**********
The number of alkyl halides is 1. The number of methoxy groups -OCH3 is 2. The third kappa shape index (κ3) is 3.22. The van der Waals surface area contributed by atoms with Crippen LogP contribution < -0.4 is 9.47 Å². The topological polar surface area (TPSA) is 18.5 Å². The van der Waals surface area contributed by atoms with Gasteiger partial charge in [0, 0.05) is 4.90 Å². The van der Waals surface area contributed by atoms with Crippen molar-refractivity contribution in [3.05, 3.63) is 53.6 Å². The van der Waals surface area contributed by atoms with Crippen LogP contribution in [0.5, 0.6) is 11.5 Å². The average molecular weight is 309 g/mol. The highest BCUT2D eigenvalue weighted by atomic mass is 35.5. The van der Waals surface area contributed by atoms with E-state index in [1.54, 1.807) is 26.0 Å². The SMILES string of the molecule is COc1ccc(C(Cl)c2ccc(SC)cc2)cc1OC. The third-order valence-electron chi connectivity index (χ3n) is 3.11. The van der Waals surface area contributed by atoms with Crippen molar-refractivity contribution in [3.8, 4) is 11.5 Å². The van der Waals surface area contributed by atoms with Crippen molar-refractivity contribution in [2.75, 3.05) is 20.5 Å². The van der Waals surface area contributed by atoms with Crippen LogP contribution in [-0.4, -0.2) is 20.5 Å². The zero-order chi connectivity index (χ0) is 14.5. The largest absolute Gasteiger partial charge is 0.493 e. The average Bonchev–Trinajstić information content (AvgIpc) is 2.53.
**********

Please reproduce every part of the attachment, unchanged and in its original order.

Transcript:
The number of alkyl halides is 1. The number of methoxy groups -OCH3 is 2. The third kappa shape index (κ3) is 3.22. The van der Waals surface area contributed by atoms with Crippen LogP contribution < -0.4 is 9.47 Å². The topological polar surface area (TPSA) is 18.5 Å². The van der Waals surface area contributed by atoms with Gasteiger partial charge in [0, 0.05) is 4.90 Å². The van der Waals surface area contributed by atoms with Crippen molar-refractivity contribution in [3.05, 3.63) is 53.6 Å². The van der Waals surface area contributed by atoms with Crippen LogP contribution in [0.5, 0.6) is 11.5 Å². The average molecular weight is 309 g/mol. The highest BCUT2D eigenvalue weighted by atomic mass is 35.5. The van der Waals surface area contributed by atoms with E-state index in [1.54, 1.807) is 26.0 Å². The SMILES string of the molecule is COc1ccc(C(Cl)c2ccc(SC)cc2)cc1OC. The third-order valence-electron chi connectivity index (χ3n) is 3.11. The van der Waals surface area contributed by atoms with Crippen molar-refractivity contribution in [3.8, 4) is 11.5 Å². The van der Waals surface area contributed by atoms with Crippen molar-refractivity contribution in [2.75, 3.05) is 20.5 Å². The van der Waals surface area contributed by atoms with Crippen LogP contribution in [-0.4, -0.2) is 20.5 Å². The zero-order chi connectivity index (χ0) is 14.5. The largest absolute Gasteiger partial charge is 0.493 e. The average Bonchev–Trinajstić information content (AvgIpc) is 2.53.